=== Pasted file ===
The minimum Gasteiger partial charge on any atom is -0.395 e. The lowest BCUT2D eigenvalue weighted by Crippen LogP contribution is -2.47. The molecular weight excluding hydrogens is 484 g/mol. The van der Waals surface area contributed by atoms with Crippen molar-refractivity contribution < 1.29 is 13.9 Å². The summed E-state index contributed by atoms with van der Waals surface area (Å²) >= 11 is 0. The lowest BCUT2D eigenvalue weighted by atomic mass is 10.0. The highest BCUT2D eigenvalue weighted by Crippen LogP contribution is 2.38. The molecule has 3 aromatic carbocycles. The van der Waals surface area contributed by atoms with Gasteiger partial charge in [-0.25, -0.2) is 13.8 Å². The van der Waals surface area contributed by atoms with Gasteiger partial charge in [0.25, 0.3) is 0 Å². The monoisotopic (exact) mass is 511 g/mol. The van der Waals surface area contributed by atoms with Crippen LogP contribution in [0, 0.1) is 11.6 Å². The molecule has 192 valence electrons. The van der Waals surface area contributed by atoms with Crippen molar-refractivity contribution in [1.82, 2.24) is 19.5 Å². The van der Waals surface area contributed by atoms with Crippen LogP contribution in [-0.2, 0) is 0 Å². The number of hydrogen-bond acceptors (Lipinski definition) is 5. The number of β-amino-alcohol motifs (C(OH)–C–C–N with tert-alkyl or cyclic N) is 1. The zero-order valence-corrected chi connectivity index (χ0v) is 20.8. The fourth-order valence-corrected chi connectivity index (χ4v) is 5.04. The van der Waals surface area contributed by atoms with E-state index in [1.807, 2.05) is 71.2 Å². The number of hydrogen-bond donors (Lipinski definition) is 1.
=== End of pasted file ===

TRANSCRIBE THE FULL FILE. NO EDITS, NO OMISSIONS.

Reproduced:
The minimum Gasteiger partial charge on any atom is -0.395 e. The lowest BCUT2D eigenvalue weighted by Crippen LogP contribution is -2.47. The molecular weight excluding hydrogens is 484 g/mol. The van der Waals surface area contributed by atoms with Crippen molar-refractivity contribution < 1.29 is 13.9 Å². The summed E-state index contributed by atoms with van der Waals surface area (Å²) >= 11 is 0. The lowest BCUT2D eigenvalue weighted by atomic mass is 10.0. The highest BCUT2D eigenvalue weighted by Crippen LogP contribution is 2.38. The molecule has 3 aromatic carbocycles. The van der Waals surface area contributed by atoms with Gasteiger partial charge in [-0.25, -0.2) is 13.8 Å². The van der Waals surface area contributed by atoms with Gasteiger partial charge in [0.25, 0.3) is 0 Å². The monoisotopic (exact) mass is 511 g/mol. The van der Waals surface area contributed by atoms with Crippen LogP contribution in [0, 0.1) is 11.6 Å². The molecule has 192 valence electrons. The van der Waals surface area contributed by atoms with Crippen molar-refractivity contribution in [1.82, 2.24) is 19.5 Å². The van der Waals surface area contributed by atoms with Crippen LogP contribution in [-0.2, 0) is 0 Å². The number of hydrogen-bond acceptors (Lipinski definition) is 5. The number of β-amino-alcohol motifs (C(OH)–C–C–N with tert-alkyl or cyclic N) is 1. The zero-order valence-corrected chi connectivity index (χ0v) is 20.8. The fourth-order valence-corrected chi connectivity index (χ4v) is 5.04. The van der Waals surface area contributed by atoms with E-state index in [1.807, 2.05) is 71.2 Å². The number of hydrogen-bond donors (Lipinski definition) is 1.